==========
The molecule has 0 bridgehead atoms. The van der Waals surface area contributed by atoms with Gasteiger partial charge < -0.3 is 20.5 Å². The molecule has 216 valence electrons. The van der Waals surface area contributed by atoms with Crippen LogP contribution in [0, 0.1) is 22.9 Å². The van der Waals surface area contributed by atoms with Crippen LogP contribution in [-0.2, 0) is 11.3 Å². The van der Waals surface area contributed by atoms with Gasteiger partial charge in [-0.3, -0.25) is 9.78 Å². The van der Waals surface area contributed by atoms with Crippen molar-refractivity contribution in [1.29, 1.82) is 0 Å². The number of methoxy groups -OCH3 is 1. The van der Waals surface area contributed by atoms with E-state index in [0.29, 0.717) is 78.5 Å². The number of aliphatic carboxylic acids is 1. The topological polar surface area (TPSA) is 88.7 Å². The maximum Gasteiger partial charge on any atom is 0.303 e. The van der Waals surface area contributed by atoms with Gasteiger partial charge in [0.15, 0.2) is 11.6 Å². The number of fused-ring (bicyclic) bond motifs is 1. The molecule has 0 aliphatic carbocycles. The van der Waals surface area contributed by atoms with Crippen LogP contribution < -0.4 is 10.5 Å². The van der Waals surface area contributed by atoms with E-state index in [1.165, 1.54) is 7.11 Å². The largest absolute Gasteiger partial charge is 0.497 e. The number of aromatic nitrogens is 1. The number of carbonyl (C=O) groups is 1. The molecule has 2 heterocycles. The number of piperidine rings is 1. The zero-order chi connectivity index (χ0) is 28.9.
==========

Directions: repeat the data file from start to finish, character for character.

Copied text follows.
The molecule has 0 bridgehead atoms. The van der Waals surface area contributed by atoms with Gasteiger partial charge < -0.3 is 20.5 Å². The molecule has 216 valence electrons. The van der Waals surface area contributed by atoms with Crippen LogP contribution in [0, 0.1) is 22.9 Å². The van der Waals surface area contributed by atoms with Crippen LogP contribution in [-0.2, 0) is 11.3 Å². The van der Waals surface area contributed by atoms with Gasteiger partial charge in [-0.3, -0.25) is 9.78 Å². The van der Waals surface area contributed by atoms with Crippen molar-refractivity contribution in [1.29, 1.82) is 0 Å². The number of methoxy groups -OCH3 is 1. The van der Waals surface area contributed by atoms with E-state index in [0.29, 0.717) is 78.5 Å². The number of aliphatic carboxylic acids is 1. The topological polar surface area (TPSA) is 88.7 Å². The maximum Gasteiger partial charge on any atom is 0.303 e. The van der Waals surface area contributed by atoms with Gasteiger partial charge in [0.15, 0.2) is 11.6 Å². The number of fused-ring (bicyclic) bond motifs is 1. The molecule has 0 aliphatic carbocycles. The van der Waals surface area contributed by atoms with Crippen LogP contribution < -0.4 is 10.5 Å². The van der Waals surface area contributed by atoms with E-state index in [1.165, 1.54) is 7.11 Å². The largest absolute Gasteiger partial charge is 0.497 e. The number of aromatic nitrogens is 1. The number of carbonyl (C=O) groups is 1. The molecule has 2 heterocycles. The number of piperidine rings is 1. The zero-order chi connectivity index (χ0) is 28.9.